Friday, July 12, 2013

Fears for Hubby Moving to the US

As our interview drew closer and even after approval, I began to have fears and concerns about how my hubby would respond to life in the US. He had never been here before and not only that, he's from a bustling, noisy city and I live in a small town in the mountains. I knew things would be quite a bit different for him here. I also knew him well enough to know that there were many things he would love about the US but would they be enough to outweigh the culture shock he was about to experience? I had a lot of questions going through my mind.

I started to wonder if the small home I had made for us would be good enough. Would I be able to care for him as good as he cared for me. I started to think this is how he must have felt when he knew I was moving to India. They all did so much to prepare for my arrival and to make me as comfortable as possible. This led me to start thinking of things I should do to my home for his comfort.

I wouldn't say I was having doubts about everything, this was more of a concern for making him happy and not knowing for sure what he would need or want when he got here. I wasn't sure what aspects of his culture he would want to leave behind. I didn't know what he would miss. I know from experience just how big of a move this was for him.

There would be so many changes for him to experience. So many things that are the same and yet very different. My husband is somewhat of a creature of habit. I knew this was going to throw him for a loop. I was also grateful that he is open to change and new experiences. He's sacrificing his life for me just as I did for him by moving to India.

My biggest fear was that he would respond as poorly to the US as I did to India. Our germs and bacteria are different here. He would have to experience icy cold air that he'd never felt before. Yes, we have heat in our homes but he couldn't live like a hermit and wouldn't want to. He would want to explore this new and exciting land. I wouldn't expect anything less from him. I worried about how he would survive those first few days until we could buy him proper clothes as Indian clothing just isn't suited for the harsh weather here.

Another concern was how he would get along with my family members in person. While I had time to adjust to all the cultural differences between us, my family had not. Some of my family members I don't communicate with any longer because of this relationship (I have no tolerance for racism or stupidity) and I wondered if tensions might escalate with those relatives. You would think attitudes would change over time, especially since I'm not the first or only person in this family who married outside of my heritage (the words race or culture wouldn't accurately define what I mean here).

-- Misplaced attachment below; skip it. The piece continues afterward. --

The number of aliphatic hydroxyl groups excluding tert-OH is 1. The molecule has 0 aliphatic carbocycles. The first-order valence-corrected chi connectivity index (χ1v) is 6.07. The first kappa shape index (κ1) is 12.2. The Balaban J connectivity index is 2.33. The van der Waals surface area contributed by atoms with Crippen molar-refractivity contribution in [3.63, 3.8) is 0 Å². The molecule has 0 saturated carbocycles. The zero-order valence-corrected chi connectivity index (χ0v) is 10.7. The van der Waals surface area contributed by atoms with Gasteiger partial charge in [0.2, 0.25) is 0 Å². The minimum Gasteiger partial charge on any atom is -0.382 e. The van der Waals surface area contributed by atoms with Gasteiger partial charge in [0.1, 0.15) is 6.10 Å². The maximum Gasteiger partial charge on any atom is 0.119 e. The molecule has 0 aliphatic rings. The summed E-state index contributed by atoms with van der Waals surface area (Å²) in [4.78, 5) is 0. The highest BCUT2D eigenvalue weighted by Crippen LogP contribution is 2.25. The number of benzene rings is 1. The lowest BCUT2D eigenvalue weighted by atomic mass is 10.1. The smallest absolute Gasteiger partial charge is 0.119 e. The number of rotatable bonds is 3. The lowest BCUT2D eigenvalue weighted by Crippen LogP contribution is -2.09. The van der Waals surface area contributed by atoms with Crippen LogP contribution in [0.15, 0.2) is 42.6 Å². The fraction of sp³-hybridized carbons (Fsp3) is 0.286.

I had a lot of things going through my mind. I was excited for his arrival but nervous about how things would play out. I felt like a timid bride on her wedding night.


  1. Gori Niqabi WifeJuly 13, 2013 at 3:27 AM

    Your husband is very lucky to have such a thoughtful wife ;-) It's very sweet how concerned you were for him adjusting and all the thoughts you had worrying about him coming to the US. Honestly I think moving to India would be a way bigger culture shock than moving to the US from India. What you did by going there was a huge sacrifice and I'm sure not easy for you. My husband says everyone from Pakistan and India wants to come to the US, they think money like grows on trees here or something lol and it's like a dream to live here.

  2. Thank you. Your husband is right. A lot of people think the US (or other countries) are wealthy and great opportunities to get rich quick and thus want out of India and Pakistan.

    I have a post coming soon about the difference in adjustment. Hubby lived like a prince in his home, he was the epitome of the spoiled Indian male in so many ways lol. So now I'm not so sure who had it worse since he's gotten here only to find no maid, no on-call chef, etc. :P

  3. Like Gori Niqabi Wife, said, your husband is very lucky to have you. He has a wonderful resource in you on how to handle adaptation. I can relate to family members who don't accept an Indian husband. My own grandfather made racist comments about my Indian husband, and I had to keep him at a distance.
    I wish you both the best of luck!

  4. Thank you. It's definitely not an easy road but I know in my heart my husband is worth it. I know what is right and what is wrong and race has no bearing on them. Thanks for your encouragement!